Ottawa Mayor Larry O'Brien says a prominent Ontario cabinet minister crossed the line when he questioned whether the proposed location for a downtown tunnel will put the federal government at risk in a post 9/11 world.

"Quite frankly, it's astounding that someone would take the lives of 3,500 people that died in 9/11 and throw that into this whole equation. Personally, I find it quite revolting, but we'll just move forward and sort of ignore that kind of chatter from the sideline," said O'Brien.

The mayor's comments come after Ontario Municipal Affairs Minister and former Ottawa mayor Jim Watson questioned whether the tunnel's close proximity to Parliament Hill will increase security risks for federal politicians and government employees.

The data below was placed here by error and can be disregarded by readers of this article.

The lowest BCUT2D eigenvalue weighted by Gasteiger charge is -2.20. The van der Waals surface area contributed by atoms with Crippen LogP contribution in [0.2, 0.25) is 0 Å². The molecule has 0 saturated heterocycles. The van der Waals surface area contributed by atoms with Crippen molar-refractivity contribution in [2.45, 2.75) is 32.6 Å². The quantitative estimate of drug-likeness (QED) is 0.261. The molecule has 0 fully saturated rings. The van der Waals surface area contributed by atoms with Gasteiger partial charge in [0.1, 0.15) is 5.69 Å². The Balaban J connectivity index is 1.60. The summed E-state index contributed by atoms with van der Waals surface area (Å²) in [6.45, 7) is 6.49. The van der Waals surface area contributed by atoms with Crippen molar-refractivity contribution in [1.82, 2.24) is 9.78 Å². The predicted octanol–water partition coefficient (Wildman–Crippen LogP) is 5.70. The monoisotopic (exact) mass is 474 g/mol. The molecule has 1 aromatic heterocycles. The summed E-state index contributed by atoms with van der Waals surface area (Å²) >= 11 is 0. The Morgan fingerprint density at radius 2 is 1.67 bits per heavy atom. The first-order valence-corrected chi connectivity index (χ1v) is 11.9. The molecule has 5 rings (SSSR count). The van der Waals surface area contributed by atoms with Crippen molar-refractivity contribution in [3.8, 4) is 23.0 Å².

Watson said there's no doubt the RCMP and officials in the Prime Minister's Office will be concerned about the tunnel's location.

However, O'Brien called Watson's reference to 9/11 unnecessary and "unbecoming of a minister of the Crown."

"Thankfully, for the city, he's really not the person who's going to make the choice," O'Brien told CTV Ottawa on Monday.

Budget expected next month

Meanwhile, city planners are advising residents that the budget for phase one of the project won't be released until late October.

Although one source says the cost for the initial phase of the project could spike 25 per cent higher than the original estimate, the mayor says it's premature to say the project is running over budget.

"There's no budget yet," O'Brien told CTV Ottawa.

The first phase of Ottawa's transit plan includes building a downtown tunnel, as well as constructing an east-west light rail line from Blair Road to Tunney's Pasture. The city's current estimate for the initial phase of the project is $1.8 billion.